This is the first in a series of blog posts expanding on the six key pledges Welsh Labour has made for the 2016 Assembly election.
An Extra £100m to Improve School Standards
The rate of attainment of our poorest pupils is now rising faster than ever before and we firmly believe that we must continue this momentum. In the next Assembly term, Welsh Labour will invest an additional £100 million in front line education services to drive up standards in teaching and learning.
There will be a focus on gearing the curriculum towards preparing young people for the world of work and equipping them with skills to be successful in their future careers and lives.
The decision comes as a result of Prof Graham Donaldson’s review of the current National Curriculum (2015) in schools. This was called 'a compelling, exciting and ambitious vision' by the Education Minister, Huw Lewis. The review has been accepted by all political parties, and welcomed by teachers and teaching unions all over the country.
The Pupil Deprivation Grant has also been set up to help tackle the effects of poverty on educational attainment. The funding was given to schools to support improvement of attainment for learners that are eligible for Free School Meals and for Looked After Children aged 5-15. This is done through creating a range of activities that are available in schools in Cardiff Central. These include Nurture Groups, which support pupils with complex behavioural and emotional needs, additional teaching provision to help pupils with literacy and numeracy needs, access to technology such as iPads and the provision of free music tuition.
In 2007 the Welsh government introduced the Primary School Free Breakfast initiative throughout the country. In 5 years 73% of all primary schools in Wales enjoyed the benefits of a free breakfast every school day. Parents can continue to bring their child along, safe in the knowledge that they will have a nutritious meal to start their day; parents are also able to begin a working day earlier without the added worry of childcare.
Wales' best ever GCSE results were recorded in 2015, showing real progress in the school system. Welsh Labour demonstrated dedication to making further improvements to the education system though the launch of 'The New Deal for Education Workforce'. This will offer all teachers, support staff, leaders and Further Education (FE) lecturers in Wales an entitlement to access world class professional learning opportunities to develop their practice through their career. Welsh Government will work with stakeholders including the Education Workforce Council (EWC), Estyn, and Unions to undertake an extensive review of current policies and programmes that relate to Professional Learning.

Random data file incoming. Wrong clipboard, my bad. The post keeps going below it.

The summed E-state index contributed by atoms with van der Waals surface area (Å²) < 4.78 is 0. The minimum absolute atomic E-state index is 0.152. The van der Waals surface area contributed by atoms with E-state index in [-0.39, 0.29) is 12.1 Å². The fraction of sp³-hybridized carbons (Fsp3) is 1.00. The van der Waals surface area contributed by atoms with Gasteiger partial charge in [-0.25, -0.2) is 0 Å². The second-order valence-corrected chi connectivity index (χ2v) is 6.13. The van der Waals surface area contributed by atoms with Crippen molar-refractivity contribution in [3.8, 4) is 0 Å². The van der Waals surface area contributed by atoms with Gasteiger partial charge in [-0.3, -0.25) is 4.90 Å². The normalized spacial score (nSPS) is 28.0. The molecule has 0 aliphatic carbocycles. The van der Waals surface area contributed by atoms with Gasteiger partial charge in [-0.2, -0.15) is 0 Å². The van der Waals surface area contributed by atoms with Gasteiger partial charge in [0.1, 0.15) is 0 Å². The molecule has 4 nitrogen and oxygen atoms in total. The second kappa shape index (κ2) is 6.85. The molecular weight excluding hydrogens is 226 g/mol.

Welsh Labour is also dedicated to supporting ongoing development after young people have left school. We are focused on delivering quality, higher level apprenticeships and parity between academic and vocational pathways. An additional £5m invested in apprenticeships is outlined in the 2016-17 budget. This is on top of £5m already agreed as part of last year's budget deal, and Welsh Labour is also pledging to create 100,000 new quality apprenticeships for all ages.
Welsh Labour has maintained funding support for students, with no top up fees needing to be paid. The Tories have already stated that they will take away this support for students if they are in power in Wales, and the Lib Dems have said they'll take it away. Only Labour is making the sensible choice and working with experts to make sure we can deliver a world-class education system that works for the future.
Don't let the Tories take away tuition fee support from our students, and don't let the Lib Dems help them!
Vote Labour on the 5th May.
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